The Howard County Department of Recreation and Parks has announced that nomination forms are available for its 2017 Community Sports Hall of Fame. The Hall recognizes individuals who have gained prominence in, or made substantial contributions to, community recreational sports in Howard County.
Coaches, managers, league officials, commissioners or even behind-the-scenes contributors closely identified with community recreational sports can be nominated.
Nomination forms are available online at www.howardcountymd.gov/halloffame or by calling the department at 410-313-4711.
All nominations must be delivered or postmarked by Saturday, April 15, to Howard County Community Sports Hall of Fame, 7120 Oakland Mills Road, Columbia, MD 21046. Individuals chosen for this year’s inductee class will be inducted at the 15th annual Celebration of Sports in October.
County READY Program Recognized by Chesapeake Bay Trust
Howard County has announced that the Restoring the Environment and Developing Youth (READY) Program was awarded the Melanie Teems Award by the Chesapeake Bay Trust for its outstanding coordination of community members and resources to support the health of the Chesapeake Bay.
“READY has been a vital partner coordinating the efforts of 160 young people to construct or maintain more than 100 rain gardens, manage 50 acres of forest conservation easement property and mitigate flood damage,” said County Executive Allan Kittleman.
The Chesapeake Bay Trust presents the award to a model project or program that excels at engaging the community in efforts to improve the region’s natural resources.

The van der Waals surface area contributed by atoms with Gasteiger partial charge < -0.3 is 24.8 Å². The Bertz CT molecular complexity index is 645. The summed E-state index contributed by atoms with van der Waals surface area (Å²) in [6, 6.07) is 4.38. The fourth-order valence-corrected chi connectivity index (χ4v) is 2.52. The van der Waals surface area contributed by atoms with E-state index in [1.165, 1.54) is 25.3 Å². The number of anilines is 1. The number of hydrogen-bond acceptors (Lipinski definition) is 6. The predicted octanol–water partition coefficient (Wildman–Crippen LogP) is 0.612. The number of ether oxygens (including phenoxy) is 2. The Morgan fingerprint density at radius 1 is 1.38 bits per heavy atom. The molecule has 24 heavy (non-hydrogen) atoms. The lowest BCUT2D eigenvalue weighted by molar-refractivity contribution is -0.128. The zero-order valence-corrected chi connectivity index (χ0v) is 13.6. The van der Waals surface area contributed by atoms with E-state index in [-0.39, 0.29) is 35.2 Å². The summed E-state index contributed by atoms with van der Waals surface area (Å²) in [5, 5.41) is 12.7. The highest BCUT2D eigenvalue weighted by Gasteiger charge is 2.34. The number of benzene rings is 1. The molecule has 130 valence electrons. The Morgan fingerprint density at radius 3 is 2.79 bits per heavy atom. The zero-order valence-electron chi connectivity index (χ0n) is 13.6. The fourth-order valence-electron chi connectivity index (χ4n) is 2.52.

“In 2016, we contributed more than 1,000 hours of time to remove 13,100 pounds of debris and bulk trash after the July 30 flood in Ellicott City,” said READY Project Manager Lori Lilly, “and kicked off a native plant nursery in partnership with the Howard County Department of Corrections.”
SECU Supports Maryland Food Bank
SECU has wrapped up its annual food drive and delivered all of the food items collected at its branches and headquarters to the Maryland Food Bank, which was assisted by the credit union’s employees.
All of the items were weighed to determine how many pounds of food SECU collected. In addition to food donations, SECU was set to donate $5 to the Food Bank for every new “Like” it received on its Facebook page until the end of January. Last year, the Food Bank distributed more than 26.5 million pounds of food through a network of 600 soup kitchens, pantries and shelters across the state.
To help SECU support those in need this winter, visit Facebook.com/SECUMD.
Merriweather to Host Benefit for MakingChange
Merriweather Post Pavilion will host “Beer Tasting & Backstage Tour,” a benefit for MakingChange, on Tuesday, March 14, 5–7 p.m., in the pavilion’s newly renovated backstage area. The fundraiser will include locally brewed beers, food, guided backstage tours and a DJ playing music from past Merriweather concerts.
MakingChange provides group seminars and personal coaching to teach people to manage their money and change their lives. Admission is $70 for Supporter Tickets, $125 for VIP Supporter Tickets and $150 for Super VIP Tickets. VIP tickets include a lawn seat pass for two for a 2017 or 2018 Merriweather concert of the attendee’s choice. Register at http://ticketf.ly/2jgBgBV.
Laurel’s WWI: ‘From Here to Over There’ Open
Drawing back the curtain on long-forgotten Laurel soldiers, men stationed at Camp Laurel, Red Cross knitting sessions and dances at the former cotton mill, the Laurel Historical Society’s newest exhibit, “Laurel’s WW1: From Here to Over There,” is open at the Laurel Museum.